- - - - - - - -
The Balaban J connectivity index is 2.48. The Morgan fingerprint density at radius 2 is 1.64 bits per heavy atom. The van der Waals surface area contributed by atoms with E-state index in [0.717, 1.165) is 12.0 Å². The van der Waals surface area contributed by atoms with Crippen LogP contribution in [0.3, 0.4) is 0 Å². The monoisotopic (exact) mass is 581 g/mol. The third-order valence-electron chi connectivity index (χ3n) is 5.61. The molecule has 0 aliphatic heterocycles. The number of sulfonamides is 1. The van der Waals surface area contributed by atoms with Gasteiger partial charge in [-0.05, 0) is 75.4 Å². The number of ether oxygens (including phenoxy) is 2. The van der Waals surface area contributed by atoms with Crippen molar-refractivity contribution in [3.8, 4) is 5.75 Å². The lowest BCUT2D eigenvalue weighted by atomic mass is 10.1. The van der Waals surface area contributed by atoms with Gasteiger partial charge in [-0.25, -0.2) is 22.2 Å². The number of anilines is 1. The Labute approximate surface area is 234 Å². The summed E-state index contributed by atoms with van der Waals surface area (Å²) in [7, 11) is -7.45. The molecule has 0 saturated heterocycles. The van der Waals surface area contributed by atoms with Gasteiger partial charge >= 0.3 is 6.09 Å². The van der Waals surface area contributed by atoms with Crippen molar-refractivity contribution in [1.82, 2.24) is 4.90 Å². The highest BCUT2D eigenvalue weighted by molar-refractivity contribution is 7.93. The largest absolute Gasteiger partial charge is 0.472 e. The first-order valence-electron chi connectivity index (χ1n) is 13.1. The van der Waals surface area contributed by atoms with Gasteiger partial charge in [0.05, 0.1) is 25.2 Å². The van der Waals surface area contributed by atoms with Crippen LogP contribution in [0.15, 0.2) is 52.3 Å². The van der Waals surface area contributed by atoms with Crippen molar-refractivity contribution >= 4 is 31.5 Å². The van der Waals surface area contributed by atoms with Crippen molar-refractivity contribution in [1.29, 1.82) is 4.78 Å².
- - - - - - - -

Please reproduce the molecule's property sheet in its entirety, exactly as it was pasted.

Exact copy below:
The Balaban J connectivity index is 2.48. The Morgan fingerprint density at radius 2 is 1.64 bits per heavy atom. The van der Waals surface area contributed by atoms with E-state index in [0.717, 1.165) is 12.0 Å². The van der Waals surface area contributed by atoms with Crippen LogP contribution in [0.3, 0.4) is 0 Å². The monoisotopic (exact) mass is 581 g/mol. The third-order valence-electron chi connectivity index (χ3n) is 5.61. The molecule has 0 aliphatic heterocycles. The number of sulfonamides is 1. The van der Waals surface area contributed by atoms with Gasteiger partial charge in [-0.05, 0) is 75.4 Å². The number of ether oxygens (including phenoxy) is 2. The van der Waals surface area contributed by atoms with Crippen molar-refractivity contribution in [3.8, 4) is 5.75 Å². The lowest BCUT2D eigenvalue weighted by atomic mass is 10.1. The van der Waals surface area contributed by atoms with Gasteiger partial charge in [-0.25, -0.2) is 22.2 Å². The number of anilines is 1. The Labute approximate surface area is 234 Å². The summed E-state index contributed by atoms with van der Waals surface area (Å²) in [7, 11) is -7.45. The molecule has 0 saturated heterocycles. The van der Waals surface area contributed by atoms with Gasteiger partial charge >= 0.3 is 6.09 Å². The van der Waals surface area contributed by atoms with Crippen molar-refractivity contribution in [1.82, 2.24) is 4.90 Å². The highest BCUT2D eigenvalue weighted by molar-refractivity contribution is 7.93. The largest absolute Gasteiger partial charge is 0.472 e. The first-order valence-electron chi connectivity index (χ1n) is 13.1. The van der Waals surface area contributed by atoms with Gasteiger partial charge in [0.05, 0.1) is 25.2 Å². The van der Waals surface area contributed by atoms with Crippen LogP contribution in [0.15, 0.2) is 52.3 Å². The van der Waals surface area contributed by atoms with Crippen molar-refractivity contribution >= 4 is 31.5 Å². The van der Waals surface area contributed by atoms with Crippen molar-refractivity contribution in [1.29, 1.82) is 4.78 Å².